Yankees get to Verlander, come back for 7-6 victory

At this point, a game of see-saw would break out over the lead. The Yankees clawed back a run in the bottom of the fourth inning on a leadoff home run from Alex Rodriguez, then added two runs in the fifth to take a 4-3 thanks to a two run homer off the bat of Russell Martin. That state of affairs wouldn’t persist for long, however, as the Tigers struck for three runs in the sixth. Nova allowed a leadoff double by Jhonny Peralta and then a single from Ryan Raburn to put runners on the corners with no outs. Raburn would would take second base on a wild pitch, and old friend Autin Jackson would bring both home with a double, putting Detroit up 5-4. Nova would get Brennan Boesch out on a liner to Nick Swisher in rightfield, but after issuing an intentional walk to Miguel Cabrera, Nova’s night was finished, as Joe Girardi called on Boone Logan with the left-handed bat of Prince Fielder waiting at the plate.

Of course, the cynical amongst you can guess how that went, Fielder singled on a 1-1 fastball, bringing Jackson home to score and extend the lead to 6-4. The Yankees actually got extremely lucky in this inning, as things could have gone much worse. They got their second out as Cabrera attempted to take third base on that Fielder single, and Cory Wade would eventually get Alex Avila to ground into the third out with the bases loaded following a walk of Don Kelly by Logan and an error by Wade that allowed Brad Eldred to get on. Be that as it may, the Yankees would keep the deficit at two runs, and would get one of those runs back in the bottom of the inning when Kelly couldn’t handle a hot liner off the bat of Raul Ibanez, bringing Nick Swisher in from second base following his ninth double of the season.

The Yankees actually managed to get into the Detroit bullpen in the seventh inning, but manager Jim Leyland went straight for the big guns, bringing in Octavio Dotel to face Russell Martin and Derek Jeter, then going immediately to lefty Phil Coke when Curtis Granderson came to the plate. Dotel got his men on a strikeout and a groundout, respectively (and Joe Girardi got ejected from the game for barking at, who but, home plate umpire Joe West over the called third strike against Martin, showing some downright impressive hops to jump over the bullpen railing to run on the field and give Cowboy Joe a piece of his mind afterwards), while Coke struck out Granderson on three straight pitches. Leyland then turned the game over to Joaquin Benoit in the 8th, but A-Rod and Robinson Cano started the inning with back to back singles off of the Tigers’ setup man and, with A-Rod taking third on Cano’s hit, Mark Teixeira was able to bring the tying run in with a deep flyball to centerfield. Benoit recovered to strike out Swisher and (following an intentional walk to Ibanez) Eric Chavez, but the Yankees had a tie ball game and Mariano Rivera coming in to keep the Tigers at bay.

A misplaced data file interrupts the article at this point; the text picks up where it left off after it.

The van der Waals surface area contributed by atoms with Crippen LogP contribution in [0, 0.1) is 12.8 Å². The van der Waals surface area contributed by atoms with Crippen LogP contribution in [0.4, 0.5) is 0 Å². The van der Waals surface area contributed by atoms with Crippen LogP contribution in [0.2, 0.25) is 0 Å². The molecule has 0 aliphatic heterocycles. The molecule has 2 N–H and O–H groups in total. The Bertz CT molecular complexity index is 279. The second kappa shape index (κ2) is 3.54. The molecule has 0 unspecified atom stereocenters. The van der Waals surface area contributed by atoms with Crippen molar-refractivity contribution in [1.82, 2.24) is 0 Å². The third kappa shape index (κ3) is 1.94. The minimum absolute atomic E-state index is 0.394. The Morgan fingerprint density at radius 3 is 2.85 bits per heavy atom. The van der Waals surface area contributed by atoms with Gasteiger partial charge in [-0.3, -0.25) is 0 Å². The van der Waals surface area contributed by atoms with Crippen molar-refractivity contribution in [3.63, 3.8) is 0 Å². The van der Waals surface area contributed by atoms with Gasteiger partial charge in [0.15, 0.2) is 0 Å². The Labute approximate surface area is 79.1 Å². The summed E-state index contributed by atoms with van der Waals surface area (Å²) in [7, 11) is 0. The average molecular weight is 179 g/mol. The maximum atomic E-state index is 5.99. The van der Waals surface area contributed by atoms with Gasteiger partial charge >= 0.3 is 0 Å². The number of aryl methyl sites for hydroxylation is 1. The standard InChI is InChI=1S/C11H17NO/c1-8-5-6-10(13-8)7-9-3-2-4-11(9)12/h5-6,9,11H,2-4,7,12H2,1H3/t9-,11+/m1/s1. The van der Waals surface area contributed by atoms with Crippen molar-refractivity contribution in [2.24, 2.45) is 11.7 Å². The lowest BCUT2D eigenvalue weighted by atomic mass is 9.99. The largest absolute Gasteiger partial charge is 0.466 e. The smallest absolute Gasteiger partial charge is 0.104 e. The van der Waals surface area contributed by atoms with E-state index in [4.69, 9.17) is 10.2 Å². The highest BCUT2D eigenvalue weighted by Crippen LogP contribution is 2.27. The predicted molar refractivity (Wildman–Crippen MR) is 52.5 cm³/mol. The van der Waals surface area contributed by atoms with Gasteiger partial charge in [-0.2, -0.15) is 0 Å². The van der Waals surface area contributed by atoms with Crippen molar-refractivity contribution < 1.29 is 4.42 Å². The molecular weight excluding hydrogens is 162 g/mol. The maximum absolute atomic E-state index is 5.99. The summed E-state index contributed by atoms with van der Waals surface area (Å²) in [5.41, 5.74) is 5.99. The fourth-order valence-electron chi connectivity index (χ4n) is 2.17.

Mo did his Mo thing, working a perfect ninth with a strikeout of Peralta wedged in between groundball outs from Avila and Ramon Santiago, and it was off to the bottom of the ninth with a distinct craving for pie in the Bronx. Being that the game was on the road at what not, Jim Leyland did what all wise crusty old managers know is best and eschewed using his closer, Jose Valverde, in favor of Brayan Villarreal. Villarreal did manage to get Russell Martin out on a 3-2 groundball to lead off the inning but, with the top of the Yankees’ lineup facing him, that would be the extent of his good fortune. Derek Jeter would work a walk before Curtis Granderson found himself in a full count (thanks, I might add, to some pretty nice 98+ MPH fastballs that Villarreal threw right past Grandy). With Jeter running, the 3-2 pitch came in low and away and skipped away from Alex Avila, allowing Jeter to advance to third and putting the winning run 90 feet away from the plate with A-Rod up to bat. With the way Alex was handling himself at the dish on this night, this was exactly what Yankee fans wanted to see, but it wou;dn’t matter who was up, as Avila would fail to handle another pitch, and Jeter would sprint home for the winning run. A walk off passed ball? Works for me.